Four North Carolina cities make top 25 list for opioid abuse

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A report from a healthcare consulting company compares key factors in the opioid abuse problem in the United States, such as income, age, location and mental illness.

By Taylor Knopf

A 2016 report found that people who abuse opioids are more likely to live in the rural south than anywhere else in America.

Twenty-two of the top 25 cities for opioid abuse are in the southern states, according to the Health Care Information Society report Castlight. Wilmington is at the top of this list, with over 11.6% of the population abusing opiates.

Three other cities in North Carolina were on the top 25 list: Hickory at 9.9%; Jacksonville at 8.2%; and Fayetteville to 7.9 percent of residents using opiates.

During the same period, Wilmington, Hickory and Fayetteville were also in the top 25 list for the number of opioid prescriptions abused. According to the analysis, about 50 percent of all opioid prescriptions are abused in these three cities.

The Castlight report defines opioid abuse based on two criteria: a patient who received more than 90 days of opioid supply who also received an opioid prescription from four or more physicians between 2011 and 2015.

Other key findings from the Castlight report:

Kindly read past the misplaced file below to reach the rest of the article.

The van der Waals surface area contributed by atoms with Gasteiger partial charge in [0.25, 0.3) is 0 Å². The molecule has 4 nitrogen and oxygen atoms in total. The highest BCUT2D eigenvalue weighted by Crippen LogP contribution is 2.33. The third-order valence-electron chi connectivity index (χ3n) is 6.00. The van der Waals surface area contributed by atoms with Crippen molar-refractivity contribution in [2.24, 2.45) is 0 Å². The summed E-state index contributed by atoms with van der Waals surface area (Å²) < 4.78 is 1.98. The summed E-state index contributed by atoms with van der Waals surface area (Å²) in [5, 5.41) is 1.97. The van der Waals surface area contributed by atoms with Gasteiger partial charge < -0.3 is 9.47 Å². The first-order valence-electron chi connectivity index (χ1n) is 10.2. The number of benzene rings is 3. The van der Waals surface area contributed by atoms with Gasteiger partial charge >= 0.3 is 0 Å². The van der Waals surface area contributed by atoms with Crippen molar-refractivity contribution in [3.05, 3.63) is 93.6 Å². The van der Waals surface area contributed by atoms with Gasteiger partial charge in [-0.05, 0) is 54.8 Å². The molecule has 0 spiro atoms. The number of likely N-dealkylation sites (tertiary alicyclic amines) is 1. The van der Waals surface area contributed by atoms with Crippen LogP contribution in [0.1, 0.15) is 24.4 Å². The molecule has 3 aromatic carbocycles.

• graph showing the ages of people who abuse opioids, with baby boomers having the highest rates
    Graphic courtesy Castlight

    People who abuse opioids cost their employers about twice as much in medical expenses each year as those who do not. On average, they cost $ 8,597 more than their non-consuming colleagues in 2015. Castlight estimates that opioid addiction costs American employers about $ 8 billion a year.

  • Castlight reported that people overuse one in three opioid prescriptions. Those who abuse opioids have twice the pain problems. The four main diagnoses are joint, neck, abdominal and back pain.
  • People over 50 are four times more likely to abuse opioids than those under 30, Castlight reported. About 7.4 percent of baby boomers abuse opioids, compared to just 2 percent of millennials.
  • Income makes the difference. About 6.3% of people living in low-income areas of the United States abuse opioids. These are places where the average income is less than $ 40,000. In areas where residents earn an average of $ 85,000 or more, about 2.7% of people abuse their opioid prescriptions.
  • People living in states with marijuana legalization laws are less likely to abuse opioids. About 2.8% of people living in these states abuse opioids, compared to 5.4% of people in states without marijuana laws.
  • People with mental illness are three times more likely to abuse opioids. About 8.6 percent of people with mental health problems abuse opioids, while only 3 percent of people do not abuse them.

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